Archive for Organize/Time Savers
I just had a scare. Remember a few weeks ago I was discussing selling my old negatives and digital files? Well I sold four files from 2006 and I did not have my retouched CD from that shoot to sell. Not to panic, my paranoid multiple backup systems paid off! Here is what I do.
Immediately upon downloading a session to my computer I burn a CD or DVD. Nothing has been done to the files at all, I just burn a copy. I label this my “Unedited Raws” disc. This is filed in a separate file cabinet and not with the order. In the event I loose my client’s order envelope, I have a copy stored somewhere else. Periodically, I take these CDs home to store, so they are off location.
Then I go ahead and edit my session, renumber the images and burn my second CD, the “Edited Raws” CD. This CD goes into the client’s order envelope.
Once the images are selected that will be ordered from are retouched, a “Retouched” CD is burned and it filed in the client’s order envelope. And of course by now my camera cards are rotated back in for reuse.
My hard drive is backed up to an external drive but before deleting anything off of my hard drive, I copy a bunch of sessions to a DVD. I copy the Retouched and the Edited Raws from as many sessions that will fit. This DVD gets filed off site as well. I probably do this every couple of months. So there are four copies of files in the end.
To make this process faster, I have three sets of pre-printed labels, a set for the “unedited Raws”, the “edited Raws”, and the “Retouched”. I color code each with a highlighter for even faster identification. There are also lines for the client’s name, type of session, and date.
So what happened to my 2006 files? Well, even though I have a checklist of what needs done for every order, it appears that I forgot to make a copy of the retouched images. But I was able to go home and go through the 2006 DVDs and found them in less than 5 minutes! Logically, I could have pulled the original Raws and had them retouched again, if I was desperate, but that would have cost a lot more. What a relief to have organized backups.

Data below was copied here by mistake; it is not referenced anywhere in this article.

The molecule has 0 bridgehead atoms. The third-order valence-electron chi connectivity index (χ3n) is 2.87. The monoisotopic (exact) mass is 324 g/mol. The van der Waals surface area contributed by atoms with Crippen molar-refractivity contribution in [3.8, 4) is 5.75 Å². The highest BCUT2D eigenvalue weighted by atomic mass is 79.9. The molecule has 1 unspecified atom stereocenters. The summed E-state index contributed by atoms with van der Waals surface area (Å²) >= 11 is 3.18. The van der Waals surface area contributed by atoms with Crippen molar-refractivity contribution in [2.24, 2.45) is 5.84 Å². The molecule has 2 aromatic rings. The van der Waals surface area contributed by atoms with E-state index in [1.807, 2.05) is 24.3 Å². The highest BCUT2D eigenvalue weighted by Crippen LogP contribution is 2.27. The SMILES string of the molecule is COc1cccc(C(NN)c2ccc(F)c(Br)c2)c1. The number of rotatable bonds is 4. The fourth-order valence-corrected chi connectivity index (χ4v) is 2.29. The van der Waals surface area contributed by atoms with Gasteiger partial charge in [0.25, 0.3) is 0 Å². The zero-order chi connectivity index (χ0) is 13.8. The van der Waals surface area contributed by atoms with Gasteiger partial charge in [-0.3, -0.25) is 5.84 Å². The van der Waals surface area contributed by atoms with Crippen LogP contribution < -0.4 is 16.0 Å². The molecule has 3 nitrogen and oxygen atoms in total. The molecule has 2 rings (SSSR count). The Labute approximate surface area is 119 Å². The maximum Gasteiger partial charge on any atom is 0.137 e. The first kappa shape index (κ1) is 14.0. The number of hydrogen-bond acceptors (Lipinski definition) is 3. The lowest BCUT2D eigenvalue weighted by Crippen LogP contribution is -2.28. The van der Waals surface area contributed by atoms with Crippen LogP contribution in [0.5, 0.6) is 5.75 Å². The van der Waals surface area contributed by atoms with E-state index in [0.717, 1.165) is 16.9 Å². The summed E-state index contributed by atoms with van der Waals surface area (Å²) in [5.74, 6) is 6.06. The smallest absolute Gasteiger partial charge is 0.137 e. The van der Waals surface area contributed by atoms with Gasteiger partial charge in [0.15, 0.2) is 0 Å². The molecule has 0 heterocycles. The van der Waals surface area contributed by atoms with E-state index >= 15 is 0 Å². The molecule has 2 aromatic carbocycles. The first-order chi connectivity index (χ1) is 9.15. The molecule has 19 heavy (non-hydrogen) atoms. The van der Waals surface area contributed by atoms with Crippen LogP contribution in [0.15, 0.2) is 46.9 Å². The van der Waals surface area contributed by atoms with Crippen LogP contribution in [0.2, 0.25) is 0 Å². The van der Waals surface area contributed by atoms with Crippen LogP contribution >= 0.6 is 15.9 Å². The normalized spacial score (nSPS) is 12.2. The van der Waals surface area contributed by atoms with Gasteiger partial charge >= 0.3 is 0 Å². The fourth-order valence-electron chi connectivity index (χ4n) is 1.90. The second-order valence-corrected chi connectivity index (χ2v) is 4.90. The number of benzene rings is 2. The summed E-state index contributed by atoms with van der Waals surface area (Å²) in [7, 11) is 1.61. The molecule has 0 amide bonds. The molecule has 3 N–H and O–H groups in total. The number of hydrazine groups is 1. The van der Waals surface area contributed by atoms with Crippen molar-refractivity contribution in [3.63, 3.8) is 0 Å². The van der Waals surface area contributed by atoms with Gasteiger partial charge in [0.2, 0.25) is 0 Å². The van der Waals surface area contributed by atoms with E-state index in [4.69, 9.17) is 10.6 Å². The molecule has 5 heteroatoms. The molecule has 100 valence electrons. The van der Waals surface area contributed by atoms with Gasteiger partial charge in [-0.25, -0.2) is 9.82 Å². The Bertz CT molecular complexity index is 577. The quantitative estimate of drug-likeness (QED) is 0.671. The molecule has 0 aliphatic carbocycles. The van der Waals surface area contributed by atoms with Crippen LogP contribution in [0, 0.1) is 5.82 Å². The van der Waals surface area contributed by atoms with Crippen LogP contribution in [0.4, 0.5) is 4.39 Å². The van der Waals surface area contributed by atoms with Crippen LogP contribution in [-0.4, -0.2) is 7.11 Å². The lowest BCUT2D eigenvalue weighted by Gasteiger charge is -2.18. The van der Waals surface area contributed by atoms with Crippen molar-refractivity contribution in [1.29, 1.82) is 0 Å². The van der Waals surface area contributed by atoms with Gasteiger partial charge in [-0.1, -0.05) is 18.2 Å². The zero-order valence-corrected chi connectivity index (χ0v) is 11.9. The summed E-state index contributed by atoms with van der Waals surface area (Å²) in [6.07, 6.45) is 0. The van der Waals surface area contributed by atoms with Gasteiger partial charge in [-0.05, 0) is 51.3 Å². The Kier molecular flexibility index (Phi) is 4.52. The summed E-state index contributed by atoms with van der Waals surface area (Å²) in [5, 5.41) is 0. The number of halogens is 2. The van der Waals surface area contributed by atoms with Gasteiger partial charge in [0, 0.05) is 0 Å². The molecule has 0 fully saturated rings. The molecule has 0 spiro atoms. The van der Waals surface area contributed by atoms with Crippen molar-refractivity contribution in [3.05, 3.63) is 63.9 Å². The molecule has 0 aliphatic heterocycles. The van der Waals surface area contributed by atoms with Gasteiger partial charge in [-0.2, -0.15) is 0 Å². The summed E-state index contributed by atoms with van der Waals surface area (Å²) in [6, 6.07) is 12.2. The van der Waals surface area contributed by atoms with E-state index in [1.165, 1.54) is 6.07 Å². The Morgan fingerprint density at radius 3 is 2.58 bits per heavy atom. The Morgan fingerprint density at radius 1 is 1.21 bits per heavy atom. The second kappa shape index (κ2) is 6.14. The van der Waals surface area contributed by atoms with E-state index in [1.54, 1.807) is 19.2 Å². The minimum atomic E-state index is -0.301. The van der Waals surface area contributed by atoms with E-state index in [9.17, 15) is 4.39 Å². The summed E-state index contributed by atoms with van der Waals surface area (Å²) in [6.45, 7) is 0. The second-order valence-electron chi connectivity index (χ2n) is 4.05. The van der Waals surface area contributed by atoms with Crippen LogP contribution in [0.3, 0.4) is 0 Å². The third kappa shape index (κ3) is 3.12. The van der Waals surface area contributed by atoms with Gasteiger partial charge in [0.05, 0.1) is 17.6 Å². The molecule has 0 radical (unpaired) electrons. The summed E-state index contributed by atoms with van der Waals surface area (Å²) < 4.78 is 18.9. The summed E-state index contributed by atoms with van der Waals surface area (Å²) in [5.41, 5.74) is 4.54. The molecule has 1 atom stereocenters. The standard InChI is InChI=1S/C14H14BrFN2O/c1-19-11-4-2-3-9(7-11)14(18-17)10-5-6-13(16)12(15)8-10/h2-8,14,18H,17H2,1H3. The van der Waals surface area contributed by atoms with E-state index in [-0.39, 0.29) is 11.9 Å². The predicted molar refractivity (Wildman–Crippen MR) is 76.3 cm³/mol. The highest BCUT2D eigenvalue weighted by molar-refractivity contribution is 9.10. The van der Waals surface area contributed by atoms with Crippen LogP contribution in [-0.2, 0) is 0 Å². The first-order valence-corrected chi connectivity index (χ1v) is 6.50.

Many of you do dances and proms. Do you have a system for that? Do you feel prepared or are you scrambling at the last minute?
My system starts with a file folder, backed up with electronic copies on my computer.
- The first step is making sure I have a team to assist me. I don’t have employees right now so I call the ones I used to have to help out at this event.
- My checklist of things that I need to take to the Prom which you will read below.
- My original order form that I need to make copies of.
- Extra copies of last year’s forms we did not need. Provided there are no price changes, then I am good to go.
My dance checklist is similar to my Camera bag for going on location checklist which you can find in my “Photography Studio Must Haves” available at http://barbgordonphotocoach.com/blog/products/musthaves
Here is my list I will need for dance night:
Photo session notes with contact names and cell phone numbers and my location.
My camera bag will include: Camera, Lenses, Digital media: Compact Flash Cards, Batteries, Grey card, Business cards
The accessory bag will have: Camera battery charger, Flash meter, Radio slaves: both parts and their cords, Back up synch cord: In case the radio slaves quit working. Extra batteries, On camera style flash unit: As a backup. Lens cleaner.
Lighting: Flash unit and cords, Softbox, Light stand, Reflectors
Supply bag for all of the non-camera gear: On location light stands, Collapsible soft box, Small background light stand, Flash umbrellas, Three prong adapters: For older homes and buildings with only two prong outlets.Binder clips, Background clamps, Duct tape, Extension cords, Power strip
Taking a background: Pole system, Background, Clamps
Event/Dance supplies: Change: If collecting money at the event (get the day before). Order forms: Prepare the week before. Pens, Calculator, Business cards, Bank bag: To carry all of the above in.
Be sure to give a last call for your photography services so you get everyone photographed who wants to be! This should eliminate the stress of being asked for a photograph as soon as you get your first light packed away.
Do you know if your promotion was truly a success? How do you track what you did and what you want to change next time? A promotions binder will do just that! And as a year end thank you to all my subscribers, I have included a free template that I use to record my promotional success on.